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Honorary degree citation - Claire L'Heureux-Dubé

By: Marcel Danis, November 2001

Mr. Chancellor, I have the honour to present to you the Honorable Claire L'Heureux-Dubé, Justice of the Supreme Court of Canada, and a leading thinker in family law and social justice.

The longest-serving judge on Canada's highest court, Justice L'Heureux-Dubé is a legal trailblazer and unwavering defender of the Charter rights of women, children, aboriginals and minority groups. After earning a Bachelor of Arts from Collège Notre-Dame de Bellevue in Quebec City, Claire L'Heureux graduated cum laude from the law school at Université Laval in 1951, during the first decade that women in Quebec were allowed to practice law. She was called to the Quebec Bar the following year, and spent more than 15 years building a practice as a divorce lawyer. With her husband Dr. Arthur Dubé, she had two children, Louise and Pierre. She was a Counsellor of the Quebec Bar from 1968 to 1970, and a Quebec Bar lecturer in family law from 1970 to 1973.

In 1973, Justice L'Heureux-Dubé was one of the first women appointed to the Superior Court of Quebec. During her tenure, she served on the Royal Commission of Inquiries relating to the Department of Manpower and Immigration, and headed the Family Law Committee and Family Court Committee of the Quebec Civil Code Revision Office. She contributed significantly to the province's progression towards jurisprudence rooted in the concepts of equality and social justice. She was appointed to the Quebec Court of Appeal in 1979, and the Supreme Court of Canada in 1987.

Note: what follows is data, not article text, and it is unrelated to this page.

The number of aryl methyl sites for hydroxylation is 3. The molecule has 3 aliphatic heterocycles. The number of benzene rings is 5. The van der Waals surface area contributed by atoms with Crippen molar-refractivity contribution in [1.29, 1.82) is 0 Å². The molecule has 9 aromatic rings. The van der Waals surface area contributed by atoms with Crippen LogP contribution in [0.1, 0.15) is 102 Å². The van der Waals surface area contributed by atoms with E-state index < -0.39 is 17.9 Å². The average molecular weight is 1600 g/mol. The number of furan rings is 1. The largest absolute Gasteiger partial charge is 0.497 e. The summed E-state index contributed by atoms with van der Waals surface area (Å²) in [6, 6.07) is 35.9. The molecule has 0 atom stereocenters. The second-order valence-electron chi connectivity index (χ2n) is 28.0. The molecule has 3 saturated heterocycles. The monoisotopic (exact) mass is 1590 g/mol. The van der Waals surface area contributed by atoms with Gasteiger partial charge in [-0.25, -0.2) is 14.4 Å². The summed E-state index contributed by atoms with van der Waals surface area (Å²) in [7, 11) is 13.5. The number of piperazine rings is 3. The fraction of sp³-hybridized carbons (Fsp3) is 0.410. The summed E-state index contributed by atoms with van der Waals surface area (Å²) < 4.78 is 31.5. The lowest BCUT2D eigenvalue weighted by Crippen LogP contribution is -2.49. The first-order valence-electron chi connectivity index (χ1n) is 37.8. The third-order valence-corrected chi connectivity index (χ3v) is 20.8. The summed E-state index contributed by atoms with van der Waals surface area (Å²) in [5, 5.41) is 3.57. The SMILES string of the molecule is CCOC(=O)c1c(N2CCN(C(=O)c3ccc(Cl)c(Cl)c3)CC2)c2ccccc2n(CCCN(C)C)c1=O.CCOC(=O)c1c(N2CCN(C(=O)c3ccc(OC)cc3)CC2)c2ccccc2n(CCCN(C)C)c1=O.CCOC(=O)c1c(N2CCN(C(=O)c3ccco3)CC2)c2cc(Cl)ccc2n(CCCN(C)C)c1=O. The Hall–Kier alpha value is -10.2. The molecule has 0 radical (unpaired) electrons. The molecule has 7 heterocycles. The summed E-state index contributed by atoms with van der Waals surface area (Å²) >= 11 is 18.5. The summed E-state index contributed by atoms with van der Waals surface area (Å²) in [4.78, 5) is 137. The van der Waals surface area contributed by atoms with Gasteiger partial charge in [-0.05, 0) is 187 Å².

Among many accomplishments over the course of her career, Justice L'Heureux-Dubé has imparted pioneering judgements on the definition of "equality" in the Charter. She has been credited with leading the Supreme Court in its rejection of a technical and formalistic definition, in favour of a substantive and contextual definition. In this way, Justice L'Heureux-Dubé has bestowed an important legacy to Canadian law, a reshaping of the definition of equality that aims to enfranchise all members of contemporary society and render justice with empathy.

A member of the Canadian Bar Association and the Canadian Institute for the Administration of Justice, she has also been active in the International Society on Family Law, the National Council of the Canadian Human Rights Foundation, and the International Academia of Comparative Law. In 1998 she was president of the International Commission of Jurists, in Geneva.

In addition to numerous honorary degrees and awards, she has received medals from the Montreal and Quebec Bars, the International Year of the Family Medal in Quebec, and the 1997 Prix de la Justice.

Justice L'Heureux-Dubé has been called the most liberal-minded judge ever appointed to the Supreme Court. She is labelled by some as a "feminist" or "activist" judge. However, it is most important to think beyond labels. Claire L'Heureux-Dubé's long and distinguished legal career speaks for itself and the strong beliefs she holds.

She has become known as a frequent, and sometimes sole, dissenting voice on the bench. She has worked to render justice with a recognition of our ever-changing social context and with a respect for differences. At times this has meant controversial judgements in cases involving the rights of women, children, aboriginals and minority groups such as immigrants, the disabled, and gays and lesbians. Justice L'Heureux-Dubé has consistently demonstrated a strong sense of compassion in her judgements, and careful consideration to balancing the rights of all Canadians.

Her judicial insights are an exceptional contribution to a modern definition of "equality" in the country's highest court, and surely the foundation for a Canadian society in the new century that is truly egalitarian. Her determination, strong work ethic, will to succeed, and desire for social justice, are inspiration for all.

Mr. Chancellor, on behalf of Senate and the Board of Governors, it is my privilege and an honour to present to you, the Honorable Claire L'Heureux-Dubé, so that you may confer upon her the degree of Doctor of Laws, honoris causa.

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